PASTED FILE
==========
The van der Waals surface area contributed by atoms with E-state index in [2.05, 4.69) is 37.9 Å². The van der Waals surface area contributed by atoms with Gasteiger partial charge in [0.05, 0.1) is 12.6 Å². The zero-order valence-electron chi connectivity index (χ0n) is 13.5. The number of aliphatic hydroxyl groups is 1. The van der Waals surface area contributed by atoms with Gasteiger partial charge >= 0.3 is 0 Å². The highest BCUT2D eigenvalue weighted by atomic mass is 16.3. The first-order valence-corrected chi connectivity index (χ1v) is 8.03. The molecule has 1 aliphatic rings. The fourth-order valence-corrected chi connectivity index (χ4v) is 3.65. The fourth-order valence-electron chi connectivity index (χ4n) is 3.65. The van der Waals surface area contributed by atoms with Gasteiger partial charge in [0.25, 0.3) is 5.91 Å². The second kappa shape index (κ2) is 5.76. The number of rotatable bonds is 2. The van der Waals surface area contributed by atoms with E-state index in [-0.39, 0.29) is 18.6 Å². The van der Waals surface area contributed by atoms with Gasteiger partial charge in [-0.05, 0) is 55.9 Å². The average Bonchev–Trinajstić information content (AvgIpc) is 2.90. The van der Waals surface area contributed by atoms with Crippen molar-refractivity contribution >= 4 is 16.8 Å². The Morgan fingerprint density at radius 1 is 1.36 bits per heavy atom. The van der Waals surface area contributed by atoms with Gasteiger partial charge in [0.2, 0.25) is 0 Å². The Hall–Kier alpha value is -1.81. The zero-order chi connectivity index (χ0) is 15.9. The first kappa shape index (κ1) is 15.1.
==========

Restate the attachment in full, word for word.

The van der Waals surface area contributed by atoms with E-state index in [2.05, 4.69) is 37.9 Å². The van der Waals surface area contributed by atoms with Gasteiger partial charge in [0.05, 0.1) is 12.6 Å². The zero-order valence-electron chi connectivity index (χ0n) is 13.5. The number of aliphatic hydroxyl groups is 1. The van der Waals surface area contributed by atoms with Gasteiger partial charge >= 0.3 is 0 Å². The highest BCUT2D eigenvalue weighted by atomic mass is 16.3. The first-order valence-corrected chi connectivity index (χ1v) is 8.03. The molecule has 1 aliphatic rings. The fourth-order valence-corrected chi connectivity index (χ4v) is 3.65. The fourth-order valence-electron chi connectivity index (χ4n) is 3.65. The van der Waals surface area contributed by atoms with Gasteiger partial charge in [0.25, 0.3) is 5.91 Å². The second kappa shape index (κ2) is 5.76. The number of rotatable bonds is 2. The van der Waals surface area contributed by atoms with E-state index in [-0.39, 0.29) is 18.6 Å². The van der Waals surface area contributed by atoms with Gasteiger partial charge in [-0.05, 0) is 55.9 Å². The average Bonchev–Trinajstić information content (AvgIpc) is 2.90. The van der Waals surface area contributed by atoms with Crippen molar-refractivity contribution >= 4 is 16.8 Å². The Morgan fingerprint density at radius 1 is 1.36 bits per heavy atom. The van der Waals surface area contributed by atoms with Gasteiger partial charge in [0.2, 0.25) is 0 Å². The Hall–Kier alpha value is -1.81. The zero-order chi connectivity index (χ0) is 15.9. The first kappa shape index (κ1) is 15.1.